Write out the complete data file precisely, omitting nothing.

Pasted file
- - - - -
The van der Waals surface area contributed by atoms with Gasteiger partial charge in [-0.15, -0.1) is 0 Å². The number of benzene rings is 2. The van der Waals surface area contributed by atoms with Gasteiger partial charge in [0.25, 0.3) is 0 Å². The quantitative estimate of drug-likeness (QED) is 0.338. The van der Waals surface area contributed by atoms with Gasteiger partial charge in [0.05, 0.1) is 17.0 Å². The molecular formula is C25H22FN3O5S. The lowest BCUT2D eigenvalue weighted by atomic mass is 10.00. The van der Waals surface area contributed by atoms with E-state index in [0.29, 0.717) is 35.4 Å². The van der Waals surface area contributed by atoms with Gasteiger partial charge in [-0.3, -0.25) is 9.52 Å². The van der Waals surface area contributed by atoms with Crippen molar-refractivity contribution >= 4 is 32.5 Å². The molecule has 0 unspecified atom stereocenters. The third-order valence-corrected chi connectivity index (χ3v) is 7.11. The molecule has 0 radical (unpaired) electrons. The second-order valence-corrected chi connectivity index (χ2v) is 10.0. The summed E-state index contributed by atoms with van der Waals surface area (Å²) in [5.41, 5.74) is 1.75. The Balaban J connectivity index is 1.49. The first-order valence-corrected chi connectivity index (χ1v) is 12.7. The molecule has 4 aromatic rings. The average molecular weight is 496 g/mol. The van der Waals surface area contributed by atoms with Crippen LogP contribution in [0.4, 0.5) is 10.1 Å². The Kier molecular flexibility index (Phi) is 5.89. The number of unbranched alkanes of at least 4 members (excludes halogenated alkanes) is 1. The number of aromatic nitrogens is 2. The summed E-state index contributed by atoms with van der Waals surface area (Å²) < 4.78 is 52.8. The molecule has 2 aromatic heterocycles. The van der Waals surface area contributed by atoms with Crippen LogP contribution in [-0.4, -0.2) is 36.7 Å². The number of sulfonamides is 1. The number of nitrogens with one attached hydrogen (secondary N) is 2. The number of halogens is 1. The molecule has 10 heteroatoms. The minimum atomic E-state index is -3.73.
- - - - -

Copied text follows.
The van der Waals surface area contributed by atoms with Gasteiger partial charge in [-0.15, -0.1) is 0 Å². The number of benzene rings is 2. The van der Waals surface area contributed by atoms with Gasteiger partial charge in [0.25, 0.3) is 0 Å². The quantitative estimate of drug-likeness (QED) is 0.338. The van der Waals surface area contributed by atoms with Gasteiger partial charge in [0.05, 0.1) is 17.0 Å². The molecular formula is C25H22FN3O5S. The lowest BCUT2D eigenvalue weighted by atomic mass is 10.00. The van der Waals surface area contributed by atoms with E-state index in [0.29, 0.717) is 35.4 Å². The van der Waals surface area contributed by atoms with Gasteiger partial charge in [-0.3, -0.25) is 9.52 Å². The van der Waals surface area contributed by atoms with Crippen molar-refractivity contribution >= 4 is 32.5 Å². The molecule has 0 unspecified atom stereocenters. The third-order valence-corrected chi connectivity index (χ3v) is 7.11. The molecule has 0 radical (unpaired) electrons. The second-order valence-corrected chi connectivity index (χ2v) is 10.0. The summed E-state index contributed by atoms with van der Waals surface area (Å²) in [5.41, 5.74) is 1.75. The Balaban J connectivity index is 1.49. The first-order valence-corrected chi connectivity index (χ1v) is 12.7. The molecule has 4 aromatic rings. The average molecular weight is 496 g/mol. The van der Waals surface area contributed by atoms with Crippen LogP contribution in [0.4, 0.5) is 10.1 Å². The Kier molecular flexibility index (Phi) is 5.89. The number of unbranched alkanes of at least 4 members (excludes halogenated alkanes) is 1. The number of aromatic nitrogens is 2. The summed E-state index contributed by atoms with van der Waals surface area (Å²) < 4.78 is 52.8. The molecule has 2 aromatic heterocycles. The van der Waals surface area contributed by atoms with Crippen LogP contribution in [-0.4, -0.2) is 36.7 Å². The number of sulfonamides is 1. The number of nitrogens with one attached hydrogen (secondary N) is 2. The number of halogens is 1. The molecule has 10 heteroatoms. The minimum atomic E-state index is -3.73.